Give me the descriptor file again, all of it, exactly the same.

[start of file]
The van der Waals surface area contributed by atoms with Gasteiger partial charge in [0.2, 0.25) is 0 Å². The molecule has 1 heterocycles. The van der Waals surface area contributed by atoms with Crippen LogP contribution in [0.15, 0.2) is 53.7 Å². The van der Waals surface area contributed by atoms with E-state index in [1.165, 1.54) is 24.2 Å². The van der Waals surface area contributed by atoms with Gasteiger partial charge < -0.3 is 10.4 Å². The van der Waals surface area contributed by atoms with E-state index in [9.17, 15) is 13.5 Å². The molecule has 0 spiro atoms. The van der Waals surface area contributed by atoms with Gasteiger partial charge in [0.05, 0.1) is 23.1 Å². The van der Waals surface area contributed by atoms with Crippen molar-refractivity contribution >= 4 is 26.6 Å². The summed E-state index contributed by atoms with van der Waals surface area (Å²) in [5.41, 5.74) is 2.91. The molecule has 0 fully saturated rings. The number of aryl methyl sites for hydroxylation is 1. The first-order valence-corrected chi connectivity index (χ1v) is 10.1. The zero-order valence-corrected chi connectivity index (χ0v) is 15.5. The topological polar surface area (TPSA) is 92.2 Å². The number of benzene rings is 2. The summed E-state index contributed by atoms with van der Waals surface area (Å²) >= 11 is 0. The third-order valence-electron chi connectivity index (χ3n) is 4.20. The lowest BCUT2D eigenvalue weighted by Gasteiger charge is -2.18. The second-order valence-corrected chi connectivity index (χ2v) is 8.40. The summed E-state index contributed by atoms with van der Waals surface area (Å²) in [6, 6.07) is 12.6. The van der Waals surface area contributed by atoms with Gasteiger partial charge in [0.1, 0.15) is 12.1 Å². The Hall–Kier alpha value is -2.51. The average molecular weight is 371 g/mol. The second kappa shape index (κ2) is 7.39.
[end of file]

The van der Waals surface area contributed by atoms with Gasteiger partial charge in [0.2, 0.25) is 0 Å². The molecule has 1 heterocycles. The van der Waals surface area contributed by atoms with Crippen LogP contribution in [0.15, 0.2) is 53.7 Å². The van der Waals surface area contributed by atoms with E-state index in [1.165, 1.54) is 24.2 Å². The van der Waals surface area contributed by atoms with Gasteiger partial charge < -0.3 is 10.4 Å². The van der Waals surface area contributed by atoms with E-state index in [9.17, 15) is 13.5 Å². The molecule has 0 spiro atoms. The van der Waals surface area contributed by atoms with Gasteiger partial charge in [0.05, 0.1) is 23.1 Å². The van der Waals surface area contributed by atoms with Crippen molar-refractivity contribution >= 4 is 26.6 Å². The summed E-state index contributed by atoms with van der Waals surface area (Å²) in [5.41, 5.74) is 2.91. The molecule has 0 fully saturated rings. The number of aryl methyl sites for hydroxylation is 1. The first-order valence-corrected chi connectivity index (χ1v) is 10.1. The zero-order valence-corrected chi connectivity index (χ0v) is 15.5. The topological polar surface area (TPSA) is 92.2 Å². The number of benzene rings is 2. The summed E-state index contributed by atoms with van der Waals surface area (Å²) >= 11 is 0. The third-order valence-electron chi connectivity index (χ3n) is 4.20. The lowest BCUT2D eigenvalue weighted by Gasteiger charge is -2.18. The second-order valence-corrected chi connectivity index (χ2v) is 8.40. The summed E-state index contributed by atoms with van der Waals surface area (Å²) in [6, 6.07) is 12.6. The van der Waals surface area contributed by atoms with Gasteiger partial charge in [0.1, 0.15) is 12.1 Å². The Hall–Kier alpha value is -2.51. The average molecular weight is 371 g/mol. The second kappa shape index (κ2) is 7.39.